Yesterday afternoon I raced to open the front door for my daughter arriving home from school. During the day I checked her grades online and learned that she had earned a 96% A on an algebra quiz. I was thrilled beyond words that her studying is finally paying off and hope that her success prompts her to keep working hard. I am trying to teach her that there are advantages to hard work in school – aside from the obvious reward of a high score, she has been after me to let her cut side bangs in her hair so I complied.
First off, the thought of cutting her hair makes me cringe and I keep thinking that I can put it off by telling her “Tomorrow we’ll go.” Yet – every day she remembers to ask. Her hair right now, at the onset of her teenage years, is the healthiest it will ever be and I have told her that someday when she has her own kids and there are days she doesn’t have time to wash it – and on days she does, it ends up clipped on top of her head – she will look back and remember thick, shiny, slick dark hair tumbling down her back and finally see herself for the beauty she always was.
That ‘A’ is what did it. I happily drove her to the salon, determined that in acknowledging her wishes attached to her grade would be motivational in her teenage vernacular. I sat in a chair next to her with my purse in my lap watching the stylist work on her – washing it, combing it neat and straight, clipping the dried ends and fashioning it into chestnut silk. At the end, she trimmed her bangs and dried them framing her face, to my daughter’s utter joy and satisfaction.
While the haircut was going on I hadn’t noticed a little girl come in with her mother. Her hair was long and curly underneath a hairband as she climbed up into the chair on top of the booster seat. Her mother began explaining to her stylist that the little girl never let her brush her hair and that rather than argue about the tangles, they’d decided to cut it shorter. The little girl plopped to the floor on her way to shampoo and her mother looked in my direction saying, “I see what I have to look forward to.” I guessed she meant a girl with ideas other than our own, as mothers – their own sense of what beauty is – the gentle tug of war that time turns mothers and their little girls into mothers and teenage daughters – strangers.
When I am reminded of this tender balance of the mother – daughter relationship I think of the bedroom redecorations I have done over the years for my daughter. During the first redo, I was heartbroken that all of the pale pinks and sage greens weren’t the fashion anymore and my daughter wanted a ‘big girl’ room with her own color scheme. The first time was the hardest – not ready for that little voice to become outspoken and renounce the things I had painstakingly chosen and sewn for the perfect bedroom – what I thought the perfect bedroom to be.
We went to Calico – my daughter and I – and the lady at Calico touched my arm asking me, “Please let her choose the fabrics – allow her to use her voice – she will like her room better.” I tried to keep quiet as she chose blue leopard and a striped pattern that looked like a circus print – fabrics that were completely atypical pairings with anything else in our house. The entire experience – more than the fabric choices – left me in shell shock that she wasn’t a little girl.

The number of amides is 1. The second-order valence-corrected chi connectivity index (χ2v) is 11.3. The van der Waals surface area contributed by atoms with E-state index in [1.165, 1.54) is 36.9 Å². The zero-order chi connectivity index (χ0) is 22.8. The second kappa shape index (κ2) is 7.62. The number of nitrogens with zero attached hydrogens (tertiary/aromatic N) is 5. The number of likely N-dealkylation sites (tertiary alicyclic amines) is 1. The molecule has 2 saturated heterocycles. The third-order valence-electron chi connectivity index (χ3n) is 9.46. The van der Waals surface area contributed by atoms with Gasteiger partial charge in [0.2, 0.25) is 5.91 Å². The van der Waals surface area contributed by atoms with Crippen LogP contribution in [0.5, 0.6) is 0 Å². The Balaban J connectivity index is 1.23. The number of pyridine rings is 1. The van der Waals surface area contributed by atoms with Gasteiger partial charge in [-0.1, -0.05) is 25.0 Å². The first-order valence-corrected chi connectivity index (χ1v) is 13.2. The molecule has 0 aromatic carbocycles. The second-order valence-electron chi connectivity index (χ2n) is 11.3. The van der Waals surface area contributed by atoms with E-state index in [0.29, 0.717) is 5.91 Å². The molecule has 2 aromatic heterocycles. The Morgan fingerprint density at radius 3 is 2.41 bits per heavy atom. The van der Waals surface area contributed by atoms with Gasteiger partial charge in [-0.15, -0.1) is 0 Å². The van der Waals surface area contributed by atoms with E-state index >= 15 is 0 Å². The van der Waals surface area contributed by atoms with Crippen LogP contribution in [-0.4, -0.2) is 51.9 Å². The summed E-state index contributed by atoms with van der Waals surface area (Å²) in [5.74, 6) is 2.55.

When she was ready for another room redo, I gladly chose fabrics – with her approval – to stitch into new curtains, bed covers, throw pillows, and chair slip covers because I had never been a fan of blue leopard, but also I was always reminded by the fact that that bedroom was right outside of when she used to be a my baby girl.
I shopped for a full sized bed for her big girl room but couldn’t find the right one. My mom offered her bed from when she was a child and I thought nothing would be more perfect. I painted the bed in the front yard using Behr’s ‘Powdered Snow’, in a satin finish, and ‘shabby chiced’ it. By the second coat of paint, after to coats of primer, I was amazed with the appearance. I painted my grandfather’s dresser – my mother’s father – so my daughter has her grandmother’s bed and her great – grandfather’s dresser as her bedroom suite. I found a cedar chest online – that I also painted and stripped off (ridiculous extra steps) leaving some areas of paint on t he trim work and edges that I could use to tie the whites, creams, and beiges together.
She chose beautiful Irish linen, pristine whites with embroidered details, and a pale blue toile.
The walls were painted in a sky blue – the lightest shade – Lakeside Mist.
Her French country room was a good compromise for the two of us and much easier on my emotional state to redo her room the second time around. There is such a huge learning curve in being a mother of a girl at any age – I wish everything came with hindsight experience making life easier – as if it was always the second time around; if it did, it probably wouldn’t make each aspect as memorable and the memories as sweet as watching a little girl sitting next to my big girl having their hair cut.